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When the bureaucrats slept !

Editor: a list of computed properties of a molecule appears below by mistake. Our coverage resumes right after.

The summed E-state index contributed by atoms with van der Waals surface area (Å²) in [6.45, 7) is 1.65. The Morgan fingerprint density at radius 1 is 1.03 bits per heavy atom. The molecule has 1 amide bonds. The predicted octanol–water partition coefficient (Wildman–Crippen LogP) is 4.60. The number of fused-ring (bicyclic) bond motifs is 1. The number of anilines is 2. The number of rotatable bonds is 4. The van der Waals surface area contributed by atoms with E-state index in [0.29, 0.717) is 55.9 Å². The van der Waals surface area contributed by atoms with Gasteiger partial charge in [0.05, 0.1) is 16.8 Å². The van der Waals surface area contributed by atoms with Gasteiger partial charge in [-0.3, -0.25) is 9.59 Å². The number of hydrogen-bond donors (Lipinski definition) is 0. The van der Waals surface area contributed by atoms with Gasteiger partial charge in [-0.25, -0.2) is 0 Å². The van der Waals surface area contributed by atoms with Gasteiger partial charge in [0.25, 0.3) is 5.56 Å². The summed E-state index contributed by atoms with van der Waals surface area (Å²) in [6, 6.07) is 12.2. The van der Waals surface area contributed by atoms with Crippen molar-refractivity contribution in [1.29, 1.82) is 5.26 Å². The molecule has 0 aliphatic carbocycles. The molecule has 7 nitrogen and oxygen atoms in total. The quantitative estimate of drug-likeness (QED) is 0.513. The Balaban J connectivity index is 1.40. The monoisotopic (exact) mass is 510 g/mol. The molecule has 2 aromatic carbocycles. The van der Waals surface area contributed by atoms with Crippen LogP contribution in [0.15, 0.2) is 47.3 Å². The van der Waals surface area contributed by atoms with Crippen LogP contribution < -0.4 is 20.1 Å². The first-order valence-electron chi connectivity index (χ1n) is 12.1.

While the book by former RBI Governor Duvvuri Subbarao (IAS 1972) is non-controversial, the forthcoming book by the last RBI Governor Urjit Patel (to be released after a month from now) is is eagerly awaited by financial and monetary economists across the world. By 2014 India’s Public Sector banks had been captured by some ‘unscrupulous racketeers’. This unprecedented capture of the public banking sector by these ‘tycoons who were running their empires on unpaid debts’ went unnoticed by the bureaucrats in the Ministry of Finance, the RBI, office of CAG, and in the Board of Directors of these banks. Patel's resignation came at a time when relations between the government and the RBI had soured, with the Ministry of Finance threatening to invoke a never-before used clause to give directions to the RBI. He was quickly replaced by Shaktikanta Das (IAS 1980). Patel made no public comments on Government policy either during or after his short tenure as Governor, RBI apparently saving his firepower for the book which while dealing with this ‘bad loan crisis’ in great detail is likely to be more focussed on the autonomy of the RBI. In our country, where the Government owns banks it ‘can use our deposits to lend and splurge for goals that may not always be economic in nature’. In his view, RBI should be free to 'manage money and regulate banks'. Recently Patel has taken over as (non-Executive) Chairperson of the Governing Body of National Institute of Public Finance and Policy - nominated to this post by the outgoing Chairperson Vijay Kelkar.

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